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Lowbrow, Sure. But Bulletstorm Isn’t Stupid


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Bulletstorm did a ton of advance work securing its reputation as this year’s fratboy game, full of snickering, dick jokes and arm punches. It’s unapologetically lowbrow, but that doesn’t mean it’s stupid. Hell, some of the smartest guys I know were in my fraternity.


Don’t look to Bulletstorm’s protagonist, Grayson Hunt, for enlightenment. He’s a templatised space pirate, a foul-mouthed drunk with a heart of gold. His lack of impulse control isn’t what sets up every calamity in the story as much as it is his friends’ enablement. Bulletstorm’s mad genius is instead in the game structure, and you’ll see it when you run out of ammo and exclaim, to quote Hunt, “Son of a dick!”


Why You Should Care

Bulletstorm is a less-than-serious shooter without being deliberately campy, built around over-the-top action called “skillshots” that are abetted by a time-displacing energy leash and a big-ass boot to the face. It’s a food fight with guns and explosives that anyone can enjoy.


What We Liked

A Thinking Man’s Shooter: For all of its bravado, not only will you get very little out of Bulletstorm sitting on the trigger with an eat-lead mentality, I doubt you could complete the game, even at normal difficulty. Bulletstorm doesn’t get enough credit for requiring you to think about your foes’ traits, and the environment and how to most efficiently brutalise them. It’s not an option. This requirement is enforced by making you buy your ammo (enemies drop some; it’s never enough). A basic kill is worth so little XP that clearing out a room conventionally leaves you with barely enough funds to buy ammo for the next battle. XP “prices” for ammo and upgrades scale with difficulty, so the harder settings demand that you optimise every kill. Subtle though it is, this is where Bulletstorm’s design breaks the hardest from the conventional shooter mode.




Weapons Balance: It’s also, counterintuitively, a plus that your standard weapon, the assault rifle, is actually rather weak. You’re better off upgrading to and the delightfully constructed alternate weapons ASAP. You can only equip two of these, and resupply stations may not be in reach if your tried-and-true loadout is insufficient for the next battle. So vary your arms. Don’t forget that the leash is a serious weapon of its own; its inclusion and downright necessity means Bulletstorm integrates melee to a much more enjoyable degree than any other shooter.


The Scenery: The set design is a pure winner. Bulletstorm is set on Stygia, a lush resort world gone to hell. From sweeping vistas atop a dam or cliff to the cramped subterranean interiors, or the decay of the pleasure city, Elysium, the visuals are very well done and eminently integrated with the storytelling. The manner in which things have been destroyed makes sense, and imparts the anything-goes feeling of being in a deserted city after a major disaster.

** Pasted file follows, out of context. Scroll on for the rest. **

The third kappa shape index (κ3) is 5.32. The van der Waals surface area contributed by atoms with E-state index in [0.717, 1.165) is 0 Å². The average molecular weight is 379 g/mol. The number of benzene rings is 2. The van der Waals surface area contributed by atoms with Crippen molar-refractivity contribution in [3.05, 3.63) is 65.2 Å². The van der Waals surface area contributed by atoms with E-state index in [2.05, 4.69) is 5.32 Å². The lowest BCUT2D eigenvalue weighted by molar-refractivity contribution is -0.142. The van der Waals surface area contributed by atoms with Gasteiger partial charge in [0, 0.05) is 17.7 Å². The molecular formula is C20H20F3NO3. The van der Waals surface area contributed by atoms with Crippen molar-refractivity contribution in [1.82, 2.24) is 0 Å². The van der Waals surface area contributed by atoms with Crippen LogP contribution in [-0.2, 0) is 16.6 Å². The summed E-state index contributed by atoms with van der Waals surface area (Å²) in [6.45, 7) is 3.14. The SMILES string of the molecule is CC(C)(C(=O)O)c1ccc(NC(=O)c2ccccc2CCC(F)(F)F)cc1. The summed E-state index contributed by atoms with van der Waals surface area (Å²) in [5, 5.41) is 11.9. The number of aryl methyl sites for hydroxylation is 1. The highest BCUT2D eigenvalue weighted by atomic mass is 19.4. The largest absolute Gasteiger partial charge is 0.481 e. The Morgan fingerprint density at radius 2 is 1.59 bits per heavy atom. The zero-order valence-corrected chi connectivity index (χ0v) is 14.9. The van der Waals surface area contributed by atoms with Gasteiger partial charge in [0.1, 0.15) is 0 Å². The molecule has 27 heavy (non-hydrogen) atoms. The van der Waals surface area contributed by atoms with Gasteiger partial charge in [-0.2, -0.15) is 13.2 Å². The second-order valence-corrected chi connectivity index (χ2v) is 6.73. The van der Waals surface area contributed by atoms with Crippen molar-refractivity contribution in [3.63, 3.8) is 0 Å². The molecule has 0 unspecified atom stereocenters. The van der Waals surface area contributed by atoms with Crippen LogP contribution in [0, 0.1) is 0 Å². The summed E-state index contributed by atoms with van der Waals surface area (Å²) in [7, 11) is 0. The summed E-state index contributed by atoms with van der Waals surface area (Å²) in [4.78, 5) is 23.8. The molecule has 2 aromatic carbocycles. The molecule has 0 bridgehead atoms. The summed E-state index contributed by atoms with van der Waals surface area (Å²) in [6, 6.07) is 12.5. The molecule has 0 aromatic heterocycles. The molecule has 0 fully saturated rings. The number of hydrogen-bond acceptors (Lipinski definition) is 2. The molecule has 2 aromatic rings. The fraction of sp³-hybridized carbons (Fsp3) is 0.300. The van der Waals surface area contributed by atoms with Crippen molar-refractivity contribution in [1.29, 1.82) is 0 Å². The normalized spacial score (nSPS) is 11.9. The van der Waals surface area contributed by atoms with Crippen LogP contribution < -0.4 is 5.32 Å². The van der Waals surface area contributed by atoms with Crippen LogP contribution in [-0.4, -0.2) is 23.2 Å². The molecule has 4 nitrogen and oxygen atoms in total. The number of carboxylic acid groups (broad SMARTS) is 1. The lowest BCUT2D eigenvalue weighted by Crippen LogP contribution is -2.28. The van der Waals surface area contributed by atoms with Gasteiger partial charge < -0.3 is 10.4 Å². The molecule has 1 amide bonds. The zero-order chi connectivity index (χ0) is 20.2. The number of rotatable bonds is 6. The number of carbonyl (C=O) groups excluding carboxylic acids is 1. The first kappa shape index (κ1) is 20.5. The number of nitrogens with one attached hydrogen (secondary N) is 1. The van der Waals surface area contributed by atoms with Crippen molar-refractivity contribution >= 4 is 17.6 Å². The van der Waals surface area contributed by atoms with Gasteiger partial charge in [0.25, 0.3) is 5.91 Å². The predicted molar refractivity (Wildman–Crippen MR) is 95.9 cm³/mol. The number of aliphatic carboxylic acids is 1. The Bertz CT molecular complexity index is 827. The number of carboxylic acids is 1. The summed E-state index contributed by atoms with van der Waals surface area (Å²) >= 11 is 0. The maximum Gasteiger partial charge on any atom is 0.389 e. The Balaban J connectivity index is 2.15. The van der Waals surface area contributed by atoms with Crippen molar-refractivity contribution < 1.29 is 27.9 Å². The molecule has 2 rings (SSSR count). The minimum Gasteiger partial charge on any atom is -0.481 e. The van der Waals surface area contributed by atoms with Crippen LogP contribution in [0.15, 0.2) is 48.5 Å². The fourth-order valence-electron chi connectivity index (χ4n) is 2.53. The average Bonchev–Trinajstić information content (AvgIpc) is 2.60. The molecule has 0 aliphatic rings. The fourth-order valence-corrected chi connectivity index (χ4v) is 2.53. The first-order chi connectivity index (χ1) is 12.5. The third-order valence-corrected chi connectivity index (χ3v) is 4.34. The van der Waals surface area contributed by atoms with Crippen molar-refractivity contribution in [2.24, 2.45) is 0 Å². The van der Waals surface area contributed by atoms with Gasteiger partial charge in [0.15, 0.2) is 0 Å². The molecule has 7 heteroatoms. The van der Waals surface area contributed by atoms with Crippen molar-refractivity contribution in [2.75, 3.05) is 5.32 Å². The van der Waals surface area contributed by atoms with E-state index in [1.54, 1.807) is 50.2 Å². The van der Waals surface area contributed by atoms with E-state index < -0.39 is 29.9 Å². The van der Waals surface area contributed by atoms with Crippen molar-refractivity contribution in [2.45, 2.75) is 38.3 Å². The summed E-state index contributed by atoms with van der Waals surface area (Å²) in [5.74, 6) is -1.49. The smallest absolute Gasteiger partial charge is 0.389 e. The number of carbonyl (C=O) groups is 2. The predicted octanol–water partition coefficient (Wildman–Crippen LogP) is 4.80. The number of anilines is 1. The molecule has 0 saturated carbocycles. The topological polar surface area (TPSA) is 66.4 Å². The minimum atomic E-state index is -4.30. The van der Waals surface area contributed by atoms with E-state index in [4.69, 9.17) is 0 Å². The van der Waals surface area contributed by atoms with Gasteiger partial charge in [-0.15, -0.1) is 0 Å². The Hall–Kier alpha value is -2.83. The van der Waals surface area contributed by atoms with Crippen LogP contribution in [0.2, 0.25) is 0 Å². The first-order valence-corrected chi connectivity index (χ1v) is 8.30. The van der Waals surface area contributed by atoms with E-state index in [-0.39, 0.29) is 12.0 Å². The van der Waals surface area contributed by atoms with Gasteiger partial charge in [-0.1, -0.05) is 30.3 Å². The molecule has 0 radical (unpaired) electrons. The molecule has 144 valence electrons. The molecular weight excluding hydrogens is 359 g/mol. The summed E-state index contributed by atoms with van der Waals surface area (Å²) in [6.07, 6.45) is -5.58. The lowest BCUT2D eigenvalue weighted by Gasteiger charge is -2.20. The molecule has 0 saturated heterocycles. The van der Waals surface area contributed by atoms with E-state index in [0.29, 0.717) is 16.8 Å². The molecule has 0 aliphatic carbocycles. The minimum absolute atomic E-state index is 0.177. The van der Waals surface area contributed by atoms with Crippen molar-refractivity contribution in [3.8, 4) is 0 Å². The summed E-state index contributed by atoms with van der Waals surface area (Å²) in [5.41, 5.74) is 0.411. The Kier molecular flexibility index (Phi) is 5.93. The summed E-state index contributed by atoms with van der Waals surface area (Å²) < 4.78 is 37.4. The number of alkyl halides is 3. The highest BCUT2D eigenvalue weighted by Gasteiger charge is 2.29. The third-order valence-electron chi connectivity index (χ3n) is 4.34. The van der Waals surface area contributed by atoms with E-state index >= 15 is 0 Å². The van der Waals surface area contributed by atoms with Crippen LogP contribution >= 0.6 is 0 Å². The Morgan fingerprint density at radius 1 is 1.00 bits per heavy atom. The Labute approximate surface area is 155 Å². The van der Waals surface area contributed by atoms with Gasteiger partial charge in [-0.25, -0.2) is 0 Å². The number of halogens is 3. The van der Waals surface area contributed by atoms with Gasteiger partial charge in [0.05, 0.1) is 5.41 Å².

The Script: Bulletstorm is the largely conventional story of pirates marooned among hostile natives, this time in space. It’s gotten a lot of press for its foul language, but that overshadows the memorable buddy-flick repartee between the main characters, brightening up what could otherwise be some laborious firefights or dull transitions. Gen. Sarrano, a kind of R. Lee Ermey from space, has by far the most colorfully abusive vocabulary, though his provocations of Hunt’s guilty conscience fall flat and are well overdone by game’s end. Still, Rick Remender delivered a script that sounds like it was fun to write and fun to act. It’s definitely fun to hear.


What We Didn’t Like

Teammate AI: Ladies, pardon my french, but I think this next sentence fits the game’s character: If these pissmaggot fucksticks are the most highly trained soldiers in the space army then we’re talking about a galaxy full of shitbirds that could be conquered in a day by goddamn Melmac. This is seriously bad teammate AI. Bulletstorm applies an aggressive, unpredictable flanking behaviour to your foes; that’s good. Your ding-a-ling teammates respond by constantly switching positions and obstructing your shots. I can take ineffective support so long as they get out of the way. But to have Ishi Sato repeatedly intercepting my flailgun charges, blocking my powerslides, or stepping in the way just when I’m about to blast an explosive hazard, is a real fun-killer.




The Plot: The dialogue was a plus; once the plot finishes explaining the story of Stygia and what happened here, everything lurches into full cliché mode. If Bulletstorm’s campy violence and potty-mouthed attitude could have winked a little more at how typical the plot twists and resolutions were, I’d be more forgiving, but this is when the game takes itself most seriously. I still can’t understand why, given the setting of an entire galaxy, every science fiction writer makes all the character relationships as incestuous as Kentucky. It’s worse when that’s the big reveal.


Too Many Set Pieces: Last year, producer Tanya Jessen said that a lot of shooters suffer from a kind of dread – “Oh no, bad guys, how am I going to get past them.” Bulletstorm sought to change that to “Alright! Bad guys! How am I going to get past them?” In the firefights, the game does deliver on that. On the other hand, what I felt was “Oh no, set pieces, how am I going to get past them.” The instructions can be tough to pick up among the audiovisual noise, and the lack of a minimap doesn’t help on the timed runs to safety, either. Bulletstorm packs in a ton of here-do-this-now events that makes a game that’s tolerably linear in its combat sequences feel very rigid in between.



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